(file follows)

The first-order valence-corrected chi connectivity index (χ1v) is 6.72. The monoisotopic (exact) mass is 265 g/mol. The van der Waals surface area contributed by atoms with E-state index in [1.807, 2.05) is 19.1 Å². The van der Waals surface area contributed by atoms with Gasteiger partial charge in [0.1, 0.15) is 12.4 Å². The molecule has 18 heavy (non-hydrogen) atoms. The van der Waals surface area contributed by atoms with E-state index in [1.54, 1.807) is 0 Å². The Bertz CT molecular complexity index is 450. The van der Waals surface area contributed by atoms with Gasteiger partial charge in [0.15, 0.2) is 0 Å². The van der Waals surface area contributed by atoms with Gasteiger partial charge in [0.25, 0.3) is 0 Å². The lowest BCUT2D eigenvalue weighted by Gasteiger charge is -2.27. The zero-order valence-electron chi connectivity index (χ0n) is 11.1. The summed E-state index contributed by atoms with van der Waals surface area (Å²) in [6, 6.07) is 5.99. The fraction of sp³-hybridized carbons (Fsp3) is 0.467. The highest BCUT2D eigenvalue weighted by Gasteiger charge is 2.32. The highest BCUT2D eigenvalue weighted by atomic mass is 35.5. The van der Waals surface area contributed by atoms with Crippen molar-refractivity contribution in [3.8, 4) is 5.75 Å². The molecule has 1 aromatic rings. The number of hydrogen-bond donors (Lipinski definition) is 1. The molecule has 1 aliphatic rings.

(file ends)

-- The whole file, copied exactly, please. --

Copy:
The first-order valence-corrected chi connectivity index (χ1v) is 6.72. The monoisotopic (exact) mass is 265 g/mol. The van der Waals surface area contributed by atoms with E-state index in [1.807, 2.05) is 19.1 Å². The van der Waals surface area contributed by atoms with Gasteiger partial charge in [0.1, 0.15) is 12.4 Å². The molecule has 18 heavy (non-hydrogen) atoms. The van der Waals surface area contributed by atoms with E-state index in [1.54, 1.807) is 0 Å². The Bertz CT molecular complexity index is 450. The van der Waals surface area contributed by atoms with Gasteiger partial charge in [0.15, 0.2) is 0 Å². The van der Waals surface area contributed by atoms with Gasteiger partial charge in [0.25, 0.3) is 0 Å². The lowest BCUT2D eigenvalue weighted by Gasteiger charge is -2.27. The zero-order valence-electron chi connectivity index (χ0n) is 11.1. The summed E-state index contributed by atoms with van der Waals surface area (Å²) in [6, 6.07) is 5.99. The fraction of sp³-hybridized carbons (Fsp3) is 0.467. The highest BCUT2D eigenvalue weighted by Gasteiger charge is 2.32. The highest BCUT2D eigenvalue weighted by atomic mass is 35.5. The van der Waals surface area contributed by atoms with Crippen molar-refractivity contribution in [3.8, 4) is 5.75 Å². The molecule has 1 aromatic rings. The number of hydrogen-bond donors (Lipinski definition) is 1. The molecule has 1 aliphatic rings.